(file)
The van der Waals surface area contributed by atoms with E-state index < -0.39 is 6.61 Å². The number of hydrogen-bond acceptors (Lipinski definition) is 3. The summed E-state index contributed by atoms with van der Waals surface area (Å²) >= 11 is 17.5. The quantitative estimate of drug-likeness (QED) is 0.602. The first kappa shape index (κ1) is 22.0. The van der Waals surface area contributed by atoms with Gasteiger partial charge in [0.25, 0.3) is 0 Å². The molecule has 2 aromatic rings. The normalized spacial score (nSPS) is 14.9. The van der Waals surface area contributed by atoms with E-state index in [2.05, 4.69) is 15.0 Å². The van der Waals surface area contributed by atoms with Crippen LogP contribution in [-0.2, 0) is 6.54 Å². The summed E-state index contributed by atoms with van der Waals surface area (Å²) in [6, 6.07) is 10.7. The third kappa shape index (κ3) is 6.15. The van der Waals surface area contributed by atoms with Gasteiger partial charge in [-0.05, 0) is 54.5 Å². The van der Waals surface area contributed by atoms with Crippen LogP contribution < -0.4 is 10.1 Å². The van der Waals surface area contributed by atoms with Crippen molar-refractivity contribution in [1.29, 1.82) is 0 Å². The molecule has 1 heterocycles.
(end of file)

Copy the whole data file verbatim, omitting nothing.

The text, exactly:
The van der Waals surface area contributed by atoms with E-state index < -0.39 is 6.61 Å². The number of hydrogen-bond acceptors (Lipinski definition) is 3. The summed E-state index contributed by atoms with van der Waals surface area (Å²) >= 11 is 17.5. The quantitative estimate of drug-likeness (QED) is 0.602. The first kappa shape index (κ1) is 22.0. The van der Waals surface area contributed by atoms with Gasteiger partial charge in [0.25, 0.3) is 0 Å². The molecule has 2 aromatic rings. The normalized spacial score (nSPS) is 14.9. The van der Waals surface area contributed by atoms with E-state index in [2.05, 4.69) is 15.0 Å². The van der Waals surface area contributed by atoms with Crippen LogP contribution in [-0.2, 0) is 6.54 Å². The summed E-state index contributed by atoms with van der Waals surface area (Å²) in [6, 6.07) is 10.7. The third kappa shape index (κ3) is 6.15. The van der Waals surface area contributed by atoms with Gasteiger partial charge in [-0.05, 0) is 54.5 Å². The van der Waals surface area contributed by atoms with Crippen LogP contribution < -0.4 is 10.1 Å². The van der Waals surface area contributed by atoms with Crippen molar-refractivity contribution in [1.29, 1.82) is 0 Å². The molecule has 1 heterocycles.